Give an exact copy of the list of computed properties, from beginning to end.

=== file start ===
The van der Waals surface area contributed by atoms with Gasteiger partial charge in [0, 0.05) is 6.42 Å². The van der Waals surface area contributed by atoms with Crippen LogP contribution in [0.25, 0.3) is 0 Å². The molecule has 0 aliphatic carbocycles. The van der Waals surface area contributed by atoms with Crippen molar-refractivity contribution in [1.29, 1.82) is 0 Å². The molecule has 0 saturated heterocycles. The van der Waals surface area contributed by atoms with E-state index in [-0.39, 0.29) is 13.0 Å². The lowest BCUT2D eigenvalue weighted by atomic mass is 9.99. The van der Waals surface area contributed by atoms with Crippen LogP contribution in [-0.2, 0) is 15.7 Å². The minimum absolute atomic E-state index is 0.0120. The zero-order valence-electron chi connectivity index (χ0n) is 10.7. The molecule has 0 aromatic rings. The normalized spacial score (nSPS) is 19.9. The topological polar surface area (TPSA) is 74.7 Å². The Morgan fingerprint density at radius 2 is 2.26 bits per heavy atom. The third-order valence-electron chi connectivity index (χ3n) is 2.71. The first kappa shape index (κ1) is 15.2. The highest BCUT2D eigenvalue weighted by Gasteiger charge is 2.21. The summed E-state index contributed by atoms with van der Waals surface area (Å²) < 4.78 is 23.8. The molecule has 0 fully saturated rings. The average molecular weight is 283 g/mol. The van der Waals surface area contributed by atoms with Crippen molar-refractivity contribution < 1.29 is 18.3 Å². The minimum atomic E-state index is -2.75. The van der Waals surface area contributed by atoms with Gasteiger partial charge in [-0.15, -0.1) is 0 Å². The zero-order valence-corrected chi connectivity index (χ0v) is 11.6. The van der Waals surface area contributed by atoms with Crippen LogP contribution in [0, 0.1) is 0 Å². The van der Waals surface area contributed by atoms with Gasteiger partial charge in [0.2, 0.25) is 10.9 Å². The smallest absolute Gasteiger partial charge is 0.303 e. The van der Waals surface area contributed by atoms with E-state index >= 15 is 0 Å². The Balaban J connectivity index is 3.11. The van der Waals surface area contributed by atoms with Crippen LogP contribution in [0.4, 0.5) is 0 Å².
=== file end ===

The van der Waals surface area contributed by atoms with Gasteiger partial charge in [0, 0.05) is 6.42 Å². The van der Waals surface area contributed by atoms with Crippen LogP contribution in [0.25, 0.3) is 0 Å². The molecule has 0 aliphatic carbocycles. The van der Waals surface area contributed by atoms with Crippen molar-refractivity contribution in [1.29, 1.82) is 0 Å². The molecule has 0 saturated heterocycles. The van der Waals surface area contributed by atoms with E-state index in [-0.39, 0.29) is 13.0 Å². The lowest BCUT2D eigenvalue weighted by atomic mass is 9.99. The van der Waals surface area contributed by atoms with Crippen LogP contribution in [-0.2, 0) is 15.7 Å². The minimum absolute atomic E-state index is 0.0120. The zero-order valence-electron chi connectivity index (χ0n) is 10.7. The molecule has 0 aromatic rings. The normalized spacial score (nSPS) is 19.9. The topological polar surface area (TPSA) is 74.7 Å². The Morgan fingerprint density at radius 2 is 2.26 bits per heavy atom. The third-order valence-electron chi connectivity index (χ3n) is 2.71. The first kappa shape index (κ1) is 15.2. The highest BCUT2D eigenvalue weighted by Gasteiger charge is 2.21. The summed E-state index contributed by atoms with van der Waals surface area (Å²) < 4.78 is 23.8. The molecule has 0 fully saturated rings. The average molecular weight is 283 g/mol. The van der Waals surface area contributed by atoms with Crippen molar-refractivity contribution < 1.29 is 18.3 Å². The minimum atomic E-state index is -2.75. The van der Waals surface area contributed by atoms with Gasteiger partial charge in [-0.15, -0.1) is 0 Å². The zero-order valence-corrected chi connectivity index (χ0v) is 11.6. The van der Waals surface area contributed by atoms with Crippen LogP contribution in [0, 0.1) is 0 Å². The van der Waals surface area contributed by atoms with Gasteiger partial charge in [0.2, 0.25) is 10.9 Å². The smallest absolute Gasteiger partial charge is 0.303 e. The van der Waals surface area contributed by atoms with E-state index >= 15 is 0 Å². The Balaban J connectivity index is 3.11. The van der Waals surface area contributed by atoms with Crippen LogP contribution in [0.4, 0.5) is 0 Å².